And so the plot thickens in the ongoing legal battle between Samsung in Apple.
Two weeks ago, Samsung was ordered to provide the court with 5 of their unreleased products, complete with packaging, as to compare them to Apple’s own offerings. While Samsung argued that doing so would put it at a competitive disadvantage, Judge Lucky Koh explained in her ruling that Samsung has been pro-actively showcasing its upcoming products both in print and via the distribution of demo units.
In particular, the design and appearance of Samsung’s forthcoming products and packaging are directly relevant to Apple’s trademark, trade dress, and design claims. Because these claims are subject to consumer confusion and “ordinary observer” standards, the products themselves and the packaging in which they are sold are likely to be central to any motion for preliminary injunction.
All told, Samsung was ordered to hand over devices, packaging, and package inserts for the following products: The Galaxy S2, the Galaxy Tab 8.9, the Galaxy Tab 10.1, the Infuse 4G, and the Droid Charge.
Not to be outdone, Samsung’s lawyers filed a motion on Friday night requesting to see a few of Apple’s unreleased products – namely the next-gen iPhone and the iPad 3.
Originally discovered by This is my next, Samsung claims that it needs access to Apple’s next-gen products so they can compare them to its own products like the Galaxy Tab 10.1 and the Droid Charge and better prepare for future legal wranglings. Specifically, Samsung writes that it is “entitled to samples of the next generation iPhone and iPad”… “in order to prepare its defense against any preliminary injunction motion brought against Samsung by Apple for trademark or trade dress infringement.”
It’s an undeniably bold move, albeit baseless at the same time.
First and foremost, Apple’s legal beef with Samsung is that its products infringe on current iOS devices. The form factor and “look and feel” of upcoming Apple products have nothing to do – just yet- with the current litigation. Notably, Apple already informed Samsung that any motions for an injunction would be based on Apple’s current lineup of iOS products. By all accounts, Samsung’s motion is a weak attempt to give Apple a taste of its own medicine and we’d be exceedingly surprised if this motion ends up going anywhere.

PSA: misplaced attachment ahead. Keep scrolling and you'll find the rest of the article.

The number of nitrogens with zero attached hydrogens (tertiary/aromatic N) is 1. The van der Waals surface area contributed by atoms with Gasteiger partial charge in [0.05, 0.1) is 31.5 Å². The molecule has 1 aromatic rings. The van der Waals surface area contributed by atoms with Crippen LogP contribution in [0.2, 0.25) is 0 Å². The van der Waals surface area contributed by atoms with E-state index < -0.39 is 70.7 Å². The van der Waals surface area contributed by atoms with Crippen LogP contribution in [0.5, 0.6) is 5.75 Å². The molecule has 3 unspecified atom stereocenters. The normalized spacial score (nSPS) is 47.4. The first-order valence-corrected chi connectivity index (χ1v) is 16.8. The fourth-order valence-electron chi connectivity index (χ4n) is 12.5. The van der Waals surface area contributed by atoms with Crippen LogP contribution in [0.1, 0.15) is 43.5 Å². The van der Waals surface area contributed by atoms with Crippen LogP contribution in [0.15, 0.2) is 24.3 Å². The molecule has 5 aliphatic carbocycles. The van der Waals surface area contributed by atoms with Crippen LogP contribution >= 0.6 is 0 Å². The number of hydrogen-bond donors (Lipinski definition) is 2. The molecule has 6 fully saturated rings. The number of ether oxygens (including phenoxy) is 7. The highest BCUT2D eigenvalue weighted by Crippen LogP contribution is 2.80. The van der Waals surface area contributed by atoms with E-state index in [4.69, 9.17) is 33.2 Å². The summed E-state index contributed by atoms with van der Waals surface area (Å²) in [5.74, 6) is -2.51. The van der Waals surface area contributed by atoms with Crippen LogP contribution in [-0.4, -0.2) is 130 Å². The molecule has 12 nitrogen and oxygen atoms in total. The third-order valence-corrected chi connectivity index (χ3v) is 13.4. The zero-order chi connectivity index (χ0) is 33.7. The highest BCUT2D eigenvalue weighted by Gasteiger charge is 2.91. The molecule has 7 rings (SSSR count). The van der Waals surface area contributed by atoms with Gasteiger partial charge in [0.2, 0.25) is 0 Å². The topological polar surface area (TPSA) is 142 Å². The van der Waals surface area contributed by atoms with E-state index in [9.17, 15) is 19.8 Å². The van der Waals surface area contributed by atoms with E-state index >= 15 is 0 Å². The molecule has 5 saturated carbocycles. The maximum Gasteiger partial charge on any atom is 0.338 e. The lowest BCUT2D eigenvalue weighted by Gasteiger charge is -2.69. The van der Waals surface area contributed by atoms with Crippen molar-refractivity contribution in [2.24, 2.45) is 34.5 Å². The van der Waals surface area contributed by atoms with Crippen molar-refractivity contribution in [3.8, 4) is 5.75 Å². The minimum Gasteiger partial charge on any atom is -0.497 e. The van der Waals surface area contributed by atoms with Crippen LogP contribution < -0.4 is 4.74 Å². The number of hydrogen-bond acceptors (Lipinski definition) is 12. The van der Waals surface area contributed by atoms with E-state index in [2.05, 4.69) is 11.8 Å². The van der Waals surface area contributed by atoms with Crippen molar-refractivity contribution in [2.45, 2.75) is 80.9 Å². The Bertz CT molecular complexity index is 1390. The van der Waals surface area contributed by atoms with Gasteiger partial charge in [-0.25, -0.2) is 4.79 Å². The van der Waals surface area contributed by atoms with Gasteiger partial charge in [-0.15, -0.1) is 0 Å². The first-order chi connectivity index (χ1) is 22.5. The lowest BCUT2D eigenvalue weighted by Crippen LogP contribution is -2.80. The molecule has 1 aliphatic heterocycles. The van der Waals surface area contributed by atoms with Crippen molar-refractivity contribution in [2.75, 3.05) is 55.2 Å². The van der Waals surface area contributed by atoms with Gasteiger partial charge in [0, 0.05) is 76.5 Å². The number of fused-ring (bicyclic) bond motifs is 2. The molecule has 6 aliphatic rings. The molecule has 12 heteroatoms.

Moreover, the products requested by Samsung have been discussed at length by Samsung executives and have been subject to extensive marketing and promotional campaigns of varying degrees. As for Apple, there has been no official word that the iPhone 4S (or iPhone 5) and the iPad 3 will hit the market, or even exist for that matter. Recognizing this, Samsung’s motion is based on belief ascertained from the Internet and “Apple’s past practice.”
Further, Samsung wants Apple to produce the “final, commercial versions” of the iPhone and iPad. Barring that, they want to see the “most current version of each to be produced instead.” Okay Samsung, here’s an iPhone 4 and iPad 2 for ya!
Oddly enough, Samsung argues that “fundamental fairness” demands that Apple hand over its future products. After all, if Samsung is doing it, then Apple should be forced to do the same. Unfortunately for Samsung, however, that’s not how our legal system works. We thankfully don’t live in an eye for an eye society and you need to have some solid evidence behind your legal requests.
But Samsung is persistent, writing: “It would put Samsung at a significant disadvantage in this litigation if the Court allowed Apple access to Samsung’s future products, and the freedom to prepare its motion for a preliminary injunction with those products in its possession – all the while knowing what Apple’s future product development plans include – but prevented Samsung from gaining access to Apple’s future products so that it could prepare its defense to Apple’s motion during this same time frame.”
Exemplary backwards reasoning, right there. Not to beat a dead horse, but Apple’s future products are heretofore unknown. As noted by Judge Koh, the Samsung products Apple is demanding to see are anything but unknown.
Nilay Patel of This is my Next astutely points out:
So that’s Samsung’s motion. It’s pretty strange, if you think about it: Samsung is arguing that Applemight file for a preliminary injunction, and that it might happen sometime after Apple might release a new iPhone and iPad. That’s a lot of assumptions — and Apple can basically kill this entire line of argument dead by filing for that injunction Monday morning and saying that Samsung’s already-announced products should be blocked from market because they’ll cause confusion with the iPhone 4 and iPad 2 for however many months remain before the new versions are released. Neither the court nor Samsung really need to see Apple’s unreleased products to deal with that.
Samsung in this case is represented by the law firm of Quinn Emanuel Urquhart & Sullivan with attorney Charles Verhoeven leading up the charge. In 2010, Verhoeven was named one of the top 100 lawyers in California.